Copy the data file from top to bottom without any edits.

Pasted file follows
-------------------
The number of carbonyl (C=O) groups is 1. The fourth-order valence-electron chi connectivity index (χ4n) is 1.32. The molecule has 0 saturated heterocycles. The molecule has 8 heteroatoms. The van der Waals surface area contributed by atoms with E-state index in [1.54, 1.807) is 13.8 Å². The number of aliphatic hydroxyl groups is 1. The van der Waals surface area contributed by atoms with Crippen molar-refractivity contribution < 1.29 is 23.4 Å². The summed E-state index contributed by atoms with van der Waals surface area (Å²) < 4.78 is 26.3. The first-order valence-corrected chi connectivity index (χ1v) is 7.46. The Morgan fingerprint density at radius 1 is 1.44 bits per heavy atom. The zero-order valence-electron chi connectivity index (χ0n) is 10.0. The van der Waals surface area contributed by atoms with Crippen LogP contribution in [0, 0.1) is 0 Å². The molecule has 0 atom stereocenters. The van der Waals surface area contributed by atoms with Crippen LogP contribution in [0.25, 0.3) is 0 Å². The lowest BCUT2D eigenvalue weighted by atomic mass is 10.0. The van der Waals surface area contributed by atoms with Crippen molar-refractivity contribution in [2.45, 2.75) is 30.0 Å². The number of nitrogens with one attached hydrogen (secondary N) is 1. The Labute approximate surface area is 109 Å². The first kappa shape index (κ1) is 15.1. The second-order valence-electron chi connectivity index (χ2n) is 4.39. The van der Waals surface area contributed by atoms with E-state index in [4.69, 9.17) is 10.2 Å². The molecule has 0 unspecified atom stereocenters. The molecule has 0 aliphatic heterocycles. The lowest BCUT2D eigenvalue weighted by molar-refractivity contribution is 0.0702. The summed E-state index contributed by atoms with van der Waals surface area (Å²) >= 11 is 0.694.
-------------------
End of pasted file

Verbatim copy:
The number of carbonyl (C=O) groups is 1. The fourth-order valence-electron chi connectivity index (χ4n) is 1.32. The molecule has 0 saturated heterocycles. The molecule has 8 heteroatoms. The van der Waals surface area contributed by atoms with E-state index in [1.54, 1.807) is 13.8 Å². The number of aliphatic hydroxyl groups is 1. The van der Waals surface area contributed by atoms with Crippen molar-refractivity contribution < 1.29 is 23.4 Å². The summed E-state index contributed by atoms with van der Waals surface area (Å²) < 4.78 is 26.3. The first-order valence-corrected chi connectivity index (χ1v) is 7.46. The Morgan fingerprint density at radius 1 is 1.44 bits per heavy atom. The zero-order valence-electron chi connectivity index (χ0n) is 10.0. The van der Waals surface area contributed by atoms with Crippen LogP contribution in [0, 0.1) is 0 Å². The molecule has 0 atom stereocenters. The van der Waals surface area contributed by atoms with Crippen LogP contribution in [0.25, 0.3) is 0 Å². The lowest BCUT2D eigenvalue weighted by atomic mass is 10.0. The van der Waals surface area contributed by atoms with Crippen molar-refractivity contribution in [2.45, 2.75) is 30.0 Å². The number of nitrogens with one attached hydrogen (secondary N) is 1. The Labute approximate surface area is 109 Å². The first kappa shape index (κ1) is 15.1. The second-order valence-electron chi connectivity index (χ2n) is 4.39. The van der Waals surface area contributed by atoms with E-state index in [4.69, 9.17) is 10.2 Å². The molecule has 0 unspecified atom stereocenters. The molecule has 0 aliphatic heterocycles. The lowest BCUT2D eigenvalue weighted by molar-refractivity contribution is 0.0702. The summed E-state index contributed by atoms with van der Waals surface area (Å²) >= 11 is 0.694.